Laughter and Perspective: The Keys to Surviving a Child With Autism

Photo: Danica / The Bump Photo: Danica / The Bump

This is the fourth and final installment of Danica’s series on her son’s Autism diagnosis. In her first post, The Moment Autism Changed Everything, she shares how the autism diagnosis changed her family’s world. Her second post, Avoiding the Autism Diagnosis: Ignorance Is Not Bliss, takes us through coping with the diagnosis and in her third post, Yes, My Son Is Autistic But No, He’s Not ‘Rain Main’,  Danica details her son’s “super” powers. She is a stay at home mom of 3 who spends most of her time homeschooling and cleaning up the path of destruction her autistic son leaves. You can follow his antics at http://laffytaffyandwine.blogspot.com/.

Laughter and perspective. These are two of my favorite words that go hand in hand and have been essential on this journey. I’ll admit that there are times I lose my perspective and I don’t find my situation all that humorous! But as I get older, those times are fewer and farther between. In the trenches of autism it can be easy to lose your perspective and sense of humor because sometimes it feels like the only thing you’re doing is handling crisis after crisis. When I’ve felt that way and people told me “it gets easier,” I could have choked them. Please don’t kill the messenger, but for those of you who are in the thick of this and can’t find humor in your situation, it does get easier.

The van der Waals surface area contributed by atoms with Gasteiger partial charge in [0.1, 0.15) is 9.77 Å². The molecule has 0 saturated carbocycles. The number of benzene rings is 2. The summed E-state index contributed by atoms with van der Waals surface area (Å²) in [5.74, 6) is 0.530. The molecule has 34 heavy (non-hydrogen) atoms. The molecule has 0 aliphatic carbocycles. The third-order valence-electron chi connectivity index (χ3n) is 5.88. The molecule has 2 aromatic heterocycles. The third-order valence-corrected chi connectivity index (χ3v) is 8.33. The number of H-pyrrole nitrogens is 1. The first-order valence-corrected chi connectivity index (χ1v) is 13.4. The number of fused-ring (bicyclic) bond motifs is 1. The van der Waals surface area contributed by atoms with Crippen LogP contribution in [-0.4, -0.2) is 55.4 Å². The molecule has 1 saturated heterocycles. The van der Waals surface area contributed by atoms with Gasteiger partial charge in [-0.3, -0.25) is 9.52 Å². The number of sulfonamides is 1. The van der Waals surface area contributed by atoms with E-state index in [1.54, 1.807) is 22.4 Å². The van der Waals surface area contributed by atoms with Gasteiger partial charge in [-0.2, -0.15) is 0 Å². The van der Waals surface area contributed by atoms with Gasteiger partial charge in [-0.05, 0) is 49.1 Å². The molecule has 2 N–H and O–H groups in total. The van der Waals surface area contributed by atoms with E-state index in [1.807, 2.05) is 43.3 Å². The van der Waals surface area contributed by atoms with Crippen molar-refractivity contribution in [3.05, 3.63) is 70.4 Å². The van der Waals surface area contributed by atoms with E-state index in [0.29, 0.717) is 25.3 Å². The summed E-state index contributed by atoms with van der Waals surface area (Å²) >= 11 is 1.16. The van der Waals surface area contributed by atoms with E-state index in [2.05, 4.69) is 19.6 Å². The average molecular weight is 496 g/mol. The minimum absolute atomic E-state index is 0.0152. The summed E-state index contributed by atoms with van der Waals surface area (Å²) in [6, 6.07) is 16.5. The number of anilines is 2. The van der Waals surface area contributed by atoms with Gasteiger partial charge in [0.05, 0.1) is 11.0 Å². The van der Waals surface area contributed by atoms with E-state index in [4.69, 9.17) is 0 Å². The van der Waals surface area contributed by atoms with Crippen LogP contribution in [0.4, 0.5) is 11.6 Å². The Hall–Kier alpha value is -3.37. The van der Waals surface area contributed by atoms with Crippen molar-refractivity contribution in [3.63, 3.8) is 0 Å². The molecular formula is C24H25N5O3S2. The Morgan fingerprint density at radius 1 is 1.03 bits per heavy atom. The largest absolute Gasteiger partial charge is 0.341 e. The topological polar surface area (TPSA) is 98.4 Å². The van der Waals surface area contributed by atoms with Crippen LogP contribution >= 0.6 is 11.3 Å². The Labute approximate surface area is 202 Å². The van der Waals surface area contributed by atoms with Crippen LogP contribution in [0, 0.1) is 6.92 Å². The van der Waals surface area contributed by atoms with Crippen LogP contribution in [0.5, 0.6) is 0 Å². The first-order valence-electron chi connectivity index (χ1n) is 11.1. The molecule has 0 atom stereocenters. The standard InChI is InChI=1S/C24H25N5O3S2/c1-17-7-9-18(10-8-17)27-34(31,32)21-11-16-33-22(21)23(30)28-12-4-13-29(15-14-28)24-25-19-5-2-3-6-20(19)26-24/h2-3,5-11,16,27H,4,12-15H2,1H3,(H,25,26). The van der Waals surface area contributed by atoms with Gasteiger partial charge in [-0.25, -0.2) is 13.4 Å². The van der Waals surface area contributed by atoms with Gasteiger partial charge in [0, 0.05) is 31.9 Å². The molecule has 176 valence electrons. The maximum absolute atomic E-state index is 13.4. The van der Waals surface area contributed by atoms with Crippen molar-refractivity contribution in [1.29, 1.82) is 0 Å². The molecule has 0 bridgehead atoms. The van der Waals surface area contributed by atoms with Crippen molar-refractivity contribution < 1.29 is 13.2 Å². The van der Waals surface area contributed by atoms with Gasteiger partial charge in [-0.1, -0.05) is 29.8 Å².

Perspective.

When I think my world is ending and my circumstances unbearable for one more moment, I remind myself (and my kids) that there’s always someone out there that has it worse than we do. There are parents who are dealing with really tough stuff with their kids. I don’t want to minimize what we’re going through, but knowing that this world is so much bigger than only us makes me feel a little better. I’ve been through some pretty heartbreaking situations recently and despite those circumstances, there are people out there who have it much worse than I do. I park on this thought, pray for those families and am thankful for what I have.

Laughter.

When Aaron does something outrageous (which happens on a near daily basis), I have a choice. I can let it be the end of the world, or I can find the humor in it and possibly even celebrate a new skill he’s acquired. Most of the time I laugh and think, “seriously, you did NOT just do that!” If he’s being naughty then, of course, I don’t laugh (most of the time) because I do have to discourage the behavior. I generally don’t like to clean up the messes he makes, but after it’s all over, I have a story to tell. I have sympathy from strangers and I can be the perspective for others (“my life may suck, but at least it’s not as bad as Danica’s”). I’ve bought more shampoo, hand soap and shaving cream in one year than most people buy in their lifetime. I’ve had to take the toilet off after he’s flushed two $400 tracking bracelets (never found them). I’ve had to hide the plunger because he kept sucking on it. I’ve walked into church embarrassed with Aaron in dirty, smelly, food smeared clothes because he asked me to wear a particular shirt (a huge feat for a mostly nonverbal kiddo).

Keeping perspective and finding the humor in the crazy things Aaron does keeps my attitude in check and quite honestly it’s a lot more fun to camp out there than in a puddle of tears.

Plus more from The Bump:

Autism: What Every Parent Needs to Know

Is This the Earliest Sign of Autism?

Baby Milestones: What Baby Will Do When